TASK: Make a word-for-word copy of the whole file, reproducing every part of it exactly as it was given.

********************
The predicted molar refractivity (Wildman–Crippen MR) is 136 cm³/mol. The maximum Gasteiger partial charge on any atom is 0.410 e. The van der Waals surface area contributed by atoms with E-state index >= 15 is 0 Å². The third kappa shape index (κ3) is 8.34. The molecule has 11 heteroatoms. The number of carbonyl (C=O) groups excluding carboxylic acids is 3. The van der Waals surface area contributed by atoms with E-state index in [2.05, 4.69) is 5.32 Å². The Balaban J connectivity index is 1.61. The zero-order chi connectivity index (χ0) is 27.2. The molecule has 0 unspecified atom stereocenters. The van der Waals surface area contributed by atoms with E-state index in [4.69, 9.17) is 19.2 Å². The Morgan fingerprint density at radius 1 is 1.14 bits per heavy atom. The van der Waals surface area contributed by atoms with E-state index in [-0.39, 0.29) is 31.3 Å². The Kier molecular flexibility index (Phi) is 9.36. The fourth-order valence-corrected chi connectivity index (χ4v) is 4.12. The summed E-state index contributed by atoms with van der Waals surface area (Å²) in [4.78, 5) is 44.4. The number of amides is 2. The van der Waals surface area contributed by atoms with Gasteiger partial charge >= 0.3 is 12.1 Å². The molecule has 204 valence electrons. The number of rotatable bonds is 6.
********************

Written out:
The predicted molar refractivity (Wildman–Crippen MR) is 136 cm³/mol. The maximum Gasteiger partial charge on any atom is 0.410 e. The van der Waals surface area contributed by atoms with E-state index >= 15 is 0 Å². The third kappa shape index (κ3) is 8.34. The molecule has 11 heteroatoms. The number of carbonyl (C=O) groups excluding carboxylic acids is 3. The van der Waals surface area contributed by atoms with E-state index in [2.05, 4.69) is 5.32 Å². The Balaban J connectivity index is 1.61. The zero-order chi connectivity index (χ0) is 27.2. The molecule has 0 unspecified atom stereocenters. The van der Waals surface area contributed by atoms with E-state index in [4.69, 9.17) is 19.2 Å². The Morgan fingerprint density at radius 1 is 1.14 bits per heavy atom. The van der Waals surface area contributed by atoms with E-state index in [-0.39, 0.29) is 31.3 Å². The Kier molecular flexibility index (Phi) is 9.36. The fourth-order valence-corrected chi connectivity index (χ4v) is 4.12. The summed E-state index contributed by atoms with van der Waals surface area (Å²) in [4.78, 5) is 44.4. The number of amides is 2. The van der Waals surface area contributed by atoms with Gasteiger partial charge >= 0.3 is 12.1 Å². The molecule has 204 valence electrons. The number of rotatable bonds is 6.